Here is part two of my three-part review of season one, from Dominic Mitchell's In the Flesh  (2013). In part one, I discussed the show's positive qualities. Now, I'll dig a little deeper and see if I can't find any flaws. I'll save the larger thematic analysis for part three. In the Flesh isn't perfect. Details, such as the medicine having to be administer daily (or else) don't quite add up, given the hero's tendency not to stay at home. Does he take the injection with him, and if so, who applies it? He can't do it, himself, but the show conveniently leaves little details like that to our imaginations. I found its best not to think too hard, concerning them. To its credit, the narrative doesn't focus on them, the reliably-engaging drama helping to distract me from such potentially-deflating retrospection. At the same time, there were some less-inspired moments that can't be ignored.  In the Flesh  does delve into the inevitable "hu

In the Flesh (2013): Season 1 Review, part 1

This three-part review is on Dominic Mitchell's  In the Flesh (2013). For it, I will be reviewing season one, in its entirety. Note: I've decided to divide the review into three parts, here. Part one will summarize, and focus largely on the positives; part two will criticize more deeply and explore any potential negatives; and part three will examine the thematic material more broadly.  Also, the entire series is my homework, so I will inevitably get around to watching season 2. I will potentially review it at a later time. In the Flesh  is a somewhat different take on the zombie premise. It takes what I expected, in hearing the word "zombie," and turns it inside out—not in a gory sense, but an emotional one. At the same time, it still feels largely like a zombie tale in that it's occupied with survival—just a different sort than usual. Rather than kick off the narrative in medias res , or "in the midst of things," everything has gone back to n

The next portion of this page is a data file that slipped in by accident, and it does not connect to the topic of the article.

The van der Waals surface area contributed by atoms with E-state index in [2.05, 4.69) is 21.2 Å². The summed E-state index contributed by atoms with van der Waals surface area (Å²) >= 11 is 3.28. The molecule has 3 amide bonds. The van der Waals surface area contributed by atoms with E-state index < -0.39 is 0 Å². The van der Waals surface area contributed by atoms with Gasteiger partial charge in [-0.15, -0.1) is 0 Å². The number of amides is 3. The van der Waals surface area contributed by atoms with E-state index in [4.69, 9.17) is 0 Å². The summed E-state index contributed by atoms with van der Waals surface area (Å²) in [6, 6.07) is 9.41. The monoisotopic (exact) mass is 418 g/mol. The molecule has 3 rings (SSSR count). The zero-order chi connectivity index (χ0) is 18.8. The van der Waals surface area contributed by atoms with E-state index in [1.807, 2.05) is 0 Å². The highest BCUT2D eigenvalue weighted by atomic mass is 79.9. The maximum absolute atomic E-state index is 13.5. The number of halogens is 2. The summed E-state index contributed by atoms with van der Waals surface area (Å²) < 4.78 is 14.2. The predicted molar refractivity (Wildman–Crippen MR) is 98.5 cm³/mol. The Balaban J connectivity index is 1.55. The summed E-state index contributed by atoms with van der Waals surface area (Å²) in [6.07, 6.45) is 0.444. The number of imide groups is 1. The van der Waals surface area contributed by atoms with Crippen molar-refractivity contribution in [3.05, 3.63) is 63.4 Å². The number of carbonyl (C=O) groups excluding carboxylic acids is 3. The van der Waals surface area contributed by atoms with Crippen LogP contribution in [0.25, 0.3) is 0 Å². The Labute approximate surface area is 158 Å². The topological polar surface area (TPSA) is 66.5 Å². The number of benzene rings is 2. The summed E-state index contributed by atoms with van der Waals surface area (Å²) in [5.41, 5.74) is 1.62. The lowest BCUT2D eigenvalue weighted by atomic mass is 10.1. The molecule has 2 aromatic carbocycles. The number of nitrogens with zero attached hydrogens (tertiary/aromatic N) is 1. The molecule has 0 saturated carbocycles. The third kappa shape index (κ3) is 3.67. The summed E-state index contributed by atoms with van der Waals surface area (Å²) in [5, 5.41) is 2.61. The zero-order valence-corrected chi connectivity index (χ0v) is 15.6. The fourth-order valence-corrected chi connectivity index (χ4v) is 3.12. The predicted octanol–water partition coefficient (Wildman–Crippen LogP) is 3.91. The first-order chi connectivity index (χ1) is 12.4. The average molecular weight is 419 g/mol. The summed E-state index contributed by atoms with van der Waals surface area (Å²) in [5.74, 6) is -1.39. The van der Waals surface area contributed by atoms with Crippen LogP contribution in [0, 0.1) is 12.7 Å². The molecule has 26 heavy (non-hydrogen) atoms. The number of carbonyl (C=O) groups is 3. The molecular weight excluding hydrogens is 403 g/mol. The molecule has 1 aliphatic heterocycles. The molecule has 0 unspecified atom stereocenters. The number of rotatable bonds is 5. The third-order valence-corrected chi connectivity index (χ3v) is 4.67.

The Killer (2017) Review, Part 2

Here is part two of my review of Marcelo Galvão's 2017 Western, The Killer (2017): I've often wondered about the Western, as a genre. Does it have to be made in the West to actually be a Western? Likewise, I've often heard it said, "the Western is dead." Yet these kinds of films continue to be made well into the present, set in places far removed from the West as it supposedly existed in the United States. The fact of the matter is, the Western is a folktale, a legend; it never quite existed in reality and thrives in the hearts of those telling it. For a Western, all one really needs is a desert, and these can be found all over the world. Simply populate them with a bunch of poorly-dressed, morally-dubious characters motivated by money or revenge; then, make these persons willing to settle their scores through improvised, highly-dramatized contests of speed, by means of rifle or pistol, and you have yourself a Western (don't forget the music). If these

The Killer (2017) Review, Part 1